Sept. 2, 2009: They saved us from bigger problems

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To The Editor:
A recent letter claims the “negativity to development” of Save the Mountain had the “unintended consequences” of the “most severely depressed economy in the entire region” for 40 years. Haven’t the letter writers tuned into the news this past year?
Save the Mountain was formed to minimize the destruction of our mountains by the Belleayre Resort project, not to prevent development anywhere else. Our economy is depressed because the nation’s economy is depressed. Las Vegas and Phoenix approved and built resorts and golf courses and housing developments without questioning where water to keep them going and people to fill them would come from. The resulting booms (largely speculator to speculator sales) were followed by record bankruptcies and foreclosures. Some of these same unfinished developments are unsaleable at any price, and are being torn down because it’s cheaper than the costs of holding on.
The Belleayre Resort developers undertook a massive gamble in the upscale market fever that overtook the country. The country is now suffering “unintended consequences” of this fever, in the form of bailouts to the same banks and speculators that raked in billions in bonuses and fees while everyone else got screwed. They made us believe “if you build it, they will come, and they’ll pay any price.”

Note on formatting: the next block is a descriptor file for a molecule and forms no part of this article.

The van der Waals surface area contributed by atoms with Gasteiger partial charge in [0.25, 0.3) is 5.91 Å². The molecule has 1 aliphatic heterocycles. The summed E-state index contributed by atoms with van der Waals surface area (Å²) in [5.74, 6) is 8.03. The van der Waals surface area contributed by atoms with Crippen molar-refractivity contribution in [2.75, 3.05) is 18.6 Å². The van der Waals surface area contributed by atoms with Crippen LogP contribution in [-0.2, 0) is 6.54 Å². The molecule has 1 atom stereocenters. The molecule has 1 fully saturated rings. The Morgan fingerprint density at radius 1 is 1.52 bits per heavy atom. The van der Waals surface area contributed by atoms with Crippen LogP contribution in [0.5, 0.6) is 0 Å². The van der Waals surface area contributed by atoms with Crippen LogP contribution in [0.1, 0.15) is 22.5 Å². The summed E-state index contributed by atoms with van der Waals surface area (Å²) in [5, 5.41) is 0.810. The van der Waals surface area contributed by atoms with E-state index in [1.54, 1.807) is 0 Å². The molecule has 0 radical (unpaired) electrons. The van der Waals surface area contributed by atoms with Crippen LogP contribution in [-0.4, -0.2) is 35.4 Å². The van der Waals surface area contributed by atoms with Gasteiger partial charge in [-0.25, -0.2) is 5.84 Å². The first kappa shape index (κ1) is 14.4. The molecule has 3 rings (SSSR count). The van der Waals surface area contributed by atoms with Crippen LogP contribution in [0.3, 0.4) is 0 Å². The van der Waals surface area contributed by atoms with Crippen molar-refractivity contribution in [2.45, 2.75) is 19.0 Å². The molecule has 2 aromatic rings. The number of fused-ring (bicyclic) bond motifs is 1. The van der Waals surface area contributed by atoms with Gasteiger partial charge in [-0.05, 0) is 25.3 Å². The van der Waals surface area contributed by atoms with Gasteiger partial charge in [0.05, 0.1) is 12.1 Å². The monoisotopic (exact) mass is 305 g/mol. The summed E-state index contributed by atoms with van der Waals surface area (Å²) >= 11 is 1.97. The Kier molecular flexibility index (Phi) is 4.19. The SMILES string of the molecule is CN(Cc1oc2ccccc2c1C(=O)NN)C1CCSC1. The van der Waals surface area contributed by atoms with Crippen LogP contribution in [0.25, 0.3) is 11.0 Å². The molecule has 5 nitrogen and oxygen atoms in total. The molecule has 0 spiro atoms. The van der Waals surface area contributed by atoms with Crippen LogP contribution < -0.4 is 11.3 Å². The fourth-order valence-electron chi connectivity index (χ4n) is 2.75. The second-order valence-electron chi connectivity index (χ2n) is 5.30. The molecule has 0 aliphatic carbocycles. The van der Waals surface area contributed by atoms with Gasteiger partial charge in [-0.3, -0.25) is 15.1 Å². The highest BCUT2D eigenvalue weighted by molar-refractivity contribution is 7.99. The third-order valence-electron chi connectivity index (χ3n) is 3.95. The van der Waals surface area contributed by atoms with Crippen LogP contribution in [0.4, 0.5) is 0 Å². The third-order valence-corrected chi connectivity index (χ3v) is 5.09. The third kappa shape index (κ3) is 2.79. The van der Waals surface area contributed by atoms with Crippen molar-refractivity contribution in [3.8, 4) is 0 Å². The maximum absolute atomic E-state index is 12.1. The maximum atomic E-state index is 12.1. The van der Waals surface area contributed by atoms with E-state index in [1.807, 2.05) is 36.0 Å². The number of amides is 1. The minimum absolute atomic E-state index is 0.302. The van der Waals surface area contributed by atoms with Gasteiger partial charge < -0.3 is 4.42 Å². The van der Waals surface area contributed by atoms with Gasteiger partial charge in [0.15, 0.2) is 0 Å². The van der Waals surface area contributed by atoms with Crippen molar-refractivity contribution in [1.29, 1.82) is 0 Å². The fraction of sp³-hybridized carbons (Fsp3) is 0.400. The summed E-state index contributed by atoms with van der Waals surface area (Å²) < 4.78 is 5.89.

The Belleayre Resort never made economic sense. It turns out the upscale market is a lot smaller than the hordes of people willing to sell to them. I believe the resort developers intended to put together all the elements, permits, tax breaks, etc., sell the project to a bigger investor, take the money, and run. Now that their gamble is not paying off, they are scrambling to sell the land to the state, threatening to sell to another, less forgiving, developer if their price can’t be met. The idea is to get an inflated price from the state for land that is mostly unbuildable. It is not our obligation to provide a developer with profits when the market can’t.
In the meantime, although our area suffers an economic downturn with the rest of the country, we are far better off then those who never questioned motives or promises of developers. The “Save the Mountain” people saved us from a disaster. I am proud to live where people are smart enough to have done so.

Gabrielle Kirch,
Andes